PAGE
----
On the edge

Heather Hall

Heather Hall

Many youth today are “on the edge” and don’t know where to turn or whom to talk to. Suicide is a very serious issue that doesn’t receive the direct attention that it needs. Many people are still unaware of the consequences, signs and preventive measures to take when faced personally or a friend that has talked about suicide.

La Quita Simons-Olson, a counselor at Student Health in West Hall, said she has seen the signs before.

“Any type of verbal or written threat should be paid attention to and shouldn’t be ignored,” she said.

Simons-Olson listed some specific signs to pay attention to because they are often accompanied by a person who is thinking about committing suicide.

If there have been any previous attempts at suicide, the person usually is a risk-taker, has a preoccupation with death, appears to have self-hate, puts themselves down, isolates themselves, withdraws from friends and family, only focuses on problems, is hostile or belligerent with peers, has mood swings with sudden outbursts and has trouble keeping commitments and making deadlines.

“It’s almost as if they don’t have a problem, the problem has them,” Simons-Olson said.

Some other signs are a shift in the quality of the person’s schoolwork, a lack of any close contacts, giving away possessions and a sudden period of cheerfulness after a long period of depression.

“All of these signs are signs that someone might be contemplating suicide,” Simons-Olson said.

The problem with suicide is most people hide it because they don’t want anyone to know, she said. They act cheerful because they have solved their problems with the idea of suicide. They usually have a set plan and think that sticking to the plan is the only way out. When the actual plan is carried out, it is an impulsive act.

Men and women go about suicide differently.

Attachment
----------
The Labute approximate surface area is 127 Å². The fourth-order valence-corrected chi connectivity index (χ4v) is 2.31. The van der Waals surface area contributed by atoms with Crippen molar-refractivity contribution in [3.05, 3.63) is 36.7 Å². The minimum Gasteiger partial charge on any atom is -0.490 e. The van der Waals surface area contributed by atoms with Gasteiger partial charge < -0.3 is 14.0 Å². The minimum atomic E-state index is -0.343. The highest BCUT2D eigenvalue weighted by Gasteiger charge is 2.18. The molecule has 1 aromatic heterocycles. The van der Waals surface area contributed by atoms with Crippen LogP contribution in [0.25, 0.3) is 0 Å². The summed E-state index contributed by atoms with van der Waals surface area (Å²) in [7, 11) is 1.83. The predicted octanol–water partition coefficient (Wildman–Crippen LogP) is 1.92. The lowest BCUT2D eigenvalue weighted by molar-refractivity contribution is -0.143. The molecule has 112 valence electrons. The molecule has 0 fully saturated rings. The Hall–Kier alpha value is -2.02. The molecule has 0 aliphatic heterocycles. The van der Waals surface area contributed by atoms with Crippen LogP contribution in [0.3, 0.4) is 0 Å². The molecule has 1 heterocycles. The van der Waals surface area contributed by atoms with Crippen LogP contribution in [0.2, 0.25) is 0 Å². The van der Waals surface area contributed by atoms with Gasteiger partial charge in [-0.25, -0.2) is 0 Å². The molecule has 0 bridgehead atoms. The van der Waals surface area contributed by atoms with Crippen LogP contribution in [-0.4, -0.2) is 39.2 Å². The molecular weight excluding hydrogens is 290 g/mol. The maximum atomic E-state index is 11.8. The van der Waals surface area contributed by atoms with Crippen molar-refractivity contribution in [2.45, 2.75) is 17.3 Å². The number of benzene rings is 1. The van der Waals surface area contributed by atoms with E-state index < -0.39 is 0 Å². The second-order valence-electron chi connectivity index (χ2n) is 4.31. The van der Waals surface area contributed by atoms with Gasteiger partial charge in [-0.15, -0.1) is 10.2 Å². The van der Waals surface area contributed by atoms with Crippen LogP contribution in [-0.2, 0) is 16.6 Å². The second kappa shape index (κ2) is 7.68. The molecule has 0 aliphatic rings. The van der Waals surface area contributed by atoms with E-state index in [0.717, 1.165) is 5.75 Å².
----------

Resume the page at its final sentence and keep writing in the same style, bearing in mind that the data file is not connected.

“Women will usually overdose or cut on themselves. Men have a tendency to use weapons, use a car, or rarely you’ll hear that a man has hung himself,” Simons-Olson said.

Her best advice is to talk to someone. “Tell someone, tell a professional, tell anyone close to them that can help.”

The person will be angry and hostile, but your efforts could possibly save his/her life.

The worst thing is when someone says something about suicide and someone doesn’t believe him/her. Then the person feels that they have to prove the seriousness of their threats. Simons-Olson gave some tips to avoid this from happening.

“Don’t be judgmental, don’t leave them alone, and don’t panic,” she said. The person might feel more comfortable talking to a counselor because that person is unbiased towards the thoughts and actions of the affected teen.

Sometimes suicidal thoughts come from stimulants, when someone completely stops taking their anti-depressants is causes a chemical imbalance in the brain.

“It’s like pulling the rug out from under you,” Simons-Olson said.

As a counselor she recommends a combination of antidepressants and therapy for someone who has suicidal thoughts.

There are also places in town that can help. The East Central Mental Health and Chemical Dependency Center have services for those that are suicidal.

Heidi Evers, a child and family services therapist there, found some startling information from the American Academy of Pediatrics website.

“Suicide is the eighth leading cause of death among teens regardless of age, sex or race. It is the third leading cause of teens between the ages of 15 and 24,” she said.

She agreed with Simons-Olson by saying that most of the time with suicide there is depression and the inability to cope.

The center has a wide variety of services including a 24-hour emergency line that anyone can call and reach a staff member after hours by a pager. The main number for the center is 697-2850. They also have family and children as well as adult outpatient services. The alcohol and drug unit also provides education and prevention for those in need.

“If you think that a person is suicidal, we can do an evaluation anytime day or night,” Evers said.

She also suggested to take comments or threats seriously. “If they do make a threat take it seriously whether you think they’re joking or not.”

When a threat is made it is important that the friends stay with that person and seek professional help, she said.

The most important thing anyone can do to help someone who is going through this is to listen.

“To listen is a lifeline, if we can’t help that person ourself, then we’ll get them help,” Simons-Olson said.

Don’t be afraid to ask them questions about suicide. All you’re doing is pulling them away from the thought of suicide, not towards it, she said.